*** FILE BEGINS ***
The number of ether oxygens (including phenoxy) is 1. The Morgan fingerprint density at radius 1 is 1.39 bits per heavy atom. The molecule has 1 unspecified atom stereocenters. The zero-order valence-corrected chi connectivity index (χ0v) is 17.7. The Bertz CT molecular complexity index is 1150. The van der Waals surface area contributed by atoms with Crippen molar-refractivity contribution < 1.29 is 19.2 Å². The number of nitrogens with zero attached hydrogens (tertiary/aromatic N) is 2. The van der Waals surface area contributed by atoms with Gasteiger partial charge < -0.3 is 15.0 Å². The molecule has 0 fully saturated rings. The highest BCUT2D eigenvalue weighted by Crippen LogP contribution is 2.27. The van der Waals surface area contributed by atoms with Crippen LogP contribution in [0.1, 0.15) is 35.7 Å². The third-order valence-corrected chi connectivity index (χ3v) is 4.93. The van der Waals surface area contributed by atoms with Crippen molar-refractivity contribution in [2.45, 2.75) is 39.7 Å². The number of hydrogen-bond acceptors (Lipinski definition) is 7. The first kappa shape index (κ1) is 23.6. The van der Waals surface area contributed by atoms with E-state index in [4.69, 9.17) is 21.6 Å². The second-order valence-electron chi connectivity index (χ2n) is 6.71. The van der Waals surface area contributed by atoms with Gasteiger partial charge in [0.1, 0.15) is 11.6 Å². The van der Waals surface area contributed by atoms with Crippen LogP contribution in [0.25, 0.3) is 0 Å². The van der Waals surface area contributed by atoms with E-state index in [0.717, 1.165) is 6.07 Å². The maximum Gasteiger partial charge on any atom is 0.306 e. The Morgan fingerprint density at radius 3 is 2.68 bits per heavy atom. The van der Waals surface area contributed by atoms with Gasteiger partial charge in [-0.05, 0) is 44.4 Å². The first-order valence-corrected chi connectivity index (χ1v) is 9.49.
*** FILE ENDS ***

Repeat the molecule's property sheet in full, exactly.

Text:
The number of ether oxygens (including phenoxy) is 1. The Morgan fingerprint density at radius 1 is 1.39 bits per heavy atom. The molecule has 1 unspecified atom stereocenters. The zero-order valence-corrected chi connectivity index (χ0v) is 17.7. The Bertz CT molecular complexity index is 1150. The van der Waals surface area contributed by atoms with Crippen molar-refractivity contribution < 1.29 is 19.2 Å². The number of nitrogens with zero attached hydrogens (tertiary/aromatic N) is 2. The van der Waals surface area contributed by atoms with Gasteiger partial charge < -0.3 is 15.0 Å². The molecule has 0 fully saturated rings. The highest BCUT2D eigenvalue weighted by Crippen LogP contribution is 2.27. The van der Waals surface area contributed by atoms with Crippen LogP contribution in [0.1, 0.15) is 35.7 Å². The third-order valence-corrected chi connectivity index (χ3v) is 4.93. The van der Waals surface area contributed by atoms with Crippen molar-refractivity contribution in [2.45, 2.75) is 39.7 Å². The number of hydrogen-bond acceptors (Lipinski definition) is 7. The first kappa shape index (κ1) is 23.6. The van der Waals surface area contributed by atoms with E-state index in [4.69, 9.17) is 21.6 Å². The second-order valence-electron chi connectivity index (χ2n) is 6.71. The van der Waals surface area contributed by atoms with Gasteiger partial charge in [0.1, 0.15) is 11.6 Å². The van der Waals surface area contributed by atoms with Crippen LogP contribution in [0.25, 0.3) is 0 Å². The van der Waals surface area contributed by atoms with E-state index in [0.717, 1.165) is 6.07 Å². The maximum Gasteiger partial charge on any atom is 0.306 e. The Morgan fingerprint density at radius 3 is 2.68 bits per heavy atom. The van der Waals surface area contributed by atoms with Gasteiger partial charge in [-0.05, 0) is 44.4 Å². The first-order valence-corrected chi connectivity index (χ1v) is 9.49.